(director: Louis Malle; cinematographer: Etienne Becker; editor: Suzanne Baron; cast: Louis Malle (Interviewer); Runtime: 94; MPAA Rating: NR; Janus Films; 1974-France-in French with English subtitles)
“The film is what it is, as Malle simply lets the events unfold naturally.”

Reviewed by Dennis Schwartz

Louis Malle (“Atlantic City”/”Pretty Baby”/”Alamo Bay”) made this minor feature-length documentary in the fall of 1972 over a period of 10 days. He used the method of “cinema direct” to approach his subject matter. It was shot improvisational style in the Place de la Republique, a busy Parisian street with many shops where he interviewed at random a number of pedestrians. He and his mini-crew (Jean-Claude Laureux, Etienne Becker and Fernand Mozskowicz) openly conducted the man-in-the-street interviews. It plays out as a character study of the ordinary Parisian, who are asked simple questions about their “lives.” A sampling of interviews has him being rebuffed by a beauty who thinks he’s hitting on her, a neighborhood woman glad to be filmed, a retired lady factory worker who is just killing time in the square, an elderly religious fanatic handing out religious tract flyers, an Israeli-born lady street vendor hawking wigs, a parking argument with a cop in the middle, an old timer bragging he screwed 1,500 women, and an unemployed attractive blonde former typist who has expensive needs and money woes and later returns to act as an interviewer for a few passersby. All who were interviewed had some story to tell, and they all seemed to be about mundane problems such as earning a living, health and getting old.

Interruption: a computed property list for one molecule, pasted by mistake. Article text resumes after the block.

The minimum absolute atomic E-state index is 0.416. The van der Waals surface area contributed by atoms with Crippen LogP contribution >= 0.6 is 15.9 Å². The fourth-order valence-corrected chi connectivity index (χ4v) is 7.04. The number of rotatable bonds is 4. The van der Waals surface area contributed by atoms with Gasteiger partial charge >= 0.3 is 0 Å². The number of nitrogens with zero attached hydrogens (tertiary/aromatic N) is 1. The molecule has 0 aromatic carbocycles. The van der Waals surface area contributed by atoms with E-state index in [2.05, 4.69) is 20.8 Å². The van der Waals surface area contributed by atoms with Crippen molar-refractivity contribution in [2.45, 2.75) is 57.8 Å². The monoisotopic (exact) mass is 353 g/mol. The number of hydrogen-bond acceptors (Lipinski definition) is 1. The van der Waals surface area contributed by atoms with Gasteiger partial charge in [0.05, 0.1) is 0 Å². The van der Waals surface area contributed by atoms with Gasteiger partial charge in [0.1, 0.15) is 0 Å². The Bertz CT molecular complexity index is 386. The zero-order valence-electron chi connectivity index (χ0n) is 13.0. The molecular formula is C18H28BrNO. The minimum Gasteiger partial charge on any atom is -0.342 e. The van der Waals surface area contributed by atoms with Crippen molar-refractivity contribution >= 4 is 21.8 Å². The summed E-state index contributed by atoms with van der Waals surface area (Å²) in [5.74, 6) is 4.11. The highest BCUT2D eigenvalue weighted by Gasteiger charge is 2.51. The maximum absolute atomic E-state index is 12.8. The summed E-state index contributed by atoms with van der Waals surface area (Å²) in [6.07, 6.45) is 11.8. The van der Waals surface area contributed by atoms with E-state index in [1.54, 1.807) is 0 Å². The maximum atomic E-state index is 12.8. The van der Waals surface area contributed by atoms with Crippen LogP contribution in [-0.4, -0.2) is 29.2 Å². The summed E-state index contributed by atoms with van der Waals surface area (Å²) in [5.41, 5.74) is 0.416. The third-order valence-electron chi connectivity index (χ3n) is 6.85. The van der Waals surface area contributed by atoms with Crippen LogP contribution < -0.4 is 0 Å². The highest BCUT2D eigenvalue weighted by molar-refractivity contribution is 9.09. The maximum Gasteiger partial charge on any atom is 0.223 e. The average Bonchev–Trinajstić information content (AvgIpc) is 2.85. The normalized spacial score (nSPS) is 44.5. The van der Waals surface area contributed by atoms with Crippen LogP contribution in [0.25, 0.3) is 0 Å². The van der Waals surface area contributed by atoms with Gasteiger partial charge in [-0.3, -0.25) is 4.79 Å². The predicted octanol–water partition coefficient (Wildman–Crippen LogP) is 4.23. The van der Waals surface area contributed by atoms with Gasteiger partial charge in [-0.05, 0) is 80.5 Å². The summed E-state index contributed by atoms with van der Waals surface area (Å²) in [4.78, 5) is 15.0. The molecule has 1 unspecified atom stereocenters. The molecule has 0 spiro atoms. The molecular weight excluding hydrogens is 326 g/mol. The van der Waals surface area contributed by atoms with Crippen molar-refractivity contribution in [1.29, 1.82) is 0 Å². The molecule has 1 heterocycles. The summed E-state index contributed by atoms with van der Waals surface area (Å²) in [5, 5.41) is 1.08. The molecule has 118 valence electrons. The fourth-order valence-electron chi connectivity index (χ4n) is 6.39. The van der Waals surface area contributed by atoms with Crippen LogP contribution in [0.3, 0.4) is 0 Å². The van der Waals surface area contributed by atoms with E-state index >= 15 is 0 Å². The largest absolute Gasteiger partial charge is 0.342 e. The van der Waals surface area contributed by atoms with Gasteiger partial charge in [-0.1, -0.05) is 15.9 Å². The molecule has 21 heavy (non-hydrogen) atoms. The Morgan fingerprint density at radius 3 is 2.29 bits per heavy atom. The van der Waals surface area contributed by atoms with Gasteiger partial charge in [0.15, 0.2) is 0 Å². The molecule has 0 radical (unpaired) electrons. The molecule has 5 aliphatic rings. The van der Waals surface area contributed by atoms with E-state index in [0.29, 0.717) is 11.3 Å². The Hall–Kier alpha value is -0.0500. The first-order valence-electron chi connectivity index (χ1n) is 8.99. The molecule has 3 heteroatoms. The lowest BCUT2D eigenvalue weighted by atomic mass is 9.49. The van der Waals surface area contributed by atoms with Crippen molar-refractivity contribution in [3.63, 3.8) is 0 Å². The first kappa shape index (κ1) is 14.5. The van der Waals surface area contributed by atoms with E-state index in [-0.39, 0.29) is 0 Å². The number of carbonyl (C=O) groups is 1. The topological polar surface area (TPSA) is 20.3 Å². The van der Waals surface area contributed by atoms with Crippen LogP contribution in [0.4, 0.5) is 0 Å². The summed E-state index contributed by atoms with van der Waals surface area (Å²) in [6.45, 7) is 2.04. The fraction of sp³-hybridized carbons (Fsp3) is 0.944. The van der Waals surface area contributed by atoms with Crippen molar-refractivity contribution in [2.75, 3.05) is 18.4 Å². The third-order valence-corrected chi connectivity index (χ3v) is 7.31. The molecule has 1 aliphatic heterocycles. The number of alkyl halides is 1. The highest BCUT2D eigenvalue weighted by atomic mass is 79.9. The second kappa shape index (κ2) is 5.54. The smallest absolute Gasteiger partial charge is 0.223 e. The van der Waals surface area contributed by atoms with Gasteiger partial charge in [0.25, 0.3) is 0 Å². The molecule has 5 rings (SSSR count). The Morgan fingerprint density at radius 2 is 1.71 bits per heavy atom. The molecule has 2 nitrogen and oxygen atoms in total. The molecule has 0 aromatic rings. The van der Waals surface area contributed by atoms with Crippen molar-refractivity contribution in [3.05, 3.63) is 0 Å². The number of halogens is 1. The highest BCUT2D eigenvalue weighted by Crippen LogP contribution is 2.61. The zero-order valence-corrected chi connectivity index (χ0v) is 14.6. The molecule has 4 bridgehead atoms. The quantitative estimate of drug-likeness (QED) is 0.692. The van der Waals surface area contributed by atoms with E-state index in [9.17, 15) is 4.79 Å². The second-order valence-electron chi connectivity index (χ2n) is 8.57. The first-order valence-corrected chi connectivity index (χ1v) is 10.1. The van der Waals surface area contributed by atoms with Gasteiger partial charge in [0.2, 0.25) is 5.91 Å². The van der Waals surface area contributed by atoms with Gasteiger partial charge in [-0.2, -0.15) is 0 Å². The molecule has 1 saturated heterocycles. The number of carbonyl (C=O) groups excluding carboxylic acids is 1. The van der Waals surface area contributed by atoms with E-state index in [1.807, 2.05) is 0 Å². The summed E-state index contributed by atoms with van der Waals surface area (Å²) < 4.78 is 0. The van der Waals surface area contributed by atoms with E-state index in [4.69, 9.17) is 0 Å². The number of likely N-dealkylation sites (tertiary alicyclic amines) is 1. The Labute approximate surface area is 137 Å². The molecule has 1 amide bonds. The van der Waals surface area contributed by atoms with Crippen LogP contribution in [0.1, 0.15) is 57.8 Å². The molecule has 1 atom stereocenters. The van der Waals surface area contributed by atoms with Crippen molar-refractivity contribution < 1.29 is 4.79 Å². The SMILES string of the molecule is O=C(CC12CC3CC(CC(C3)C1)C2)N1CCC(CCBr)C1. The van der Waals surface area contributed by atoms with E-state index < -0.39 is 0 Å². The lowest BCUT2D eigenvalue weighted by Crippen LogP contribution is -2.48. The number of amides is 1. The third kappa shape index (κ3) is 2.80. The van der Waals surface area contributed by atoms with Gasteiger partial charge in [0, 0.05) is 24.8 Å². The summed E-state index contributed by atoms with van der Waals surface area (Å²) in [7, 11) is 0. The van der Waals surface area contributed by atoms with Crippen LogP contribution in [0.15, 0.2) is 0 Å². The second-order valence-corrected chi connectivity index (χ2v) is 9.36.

It received an Oscar nomination for Best Foreign Language Film. The film is what it is, as Malle simply lets the events unfold naturally.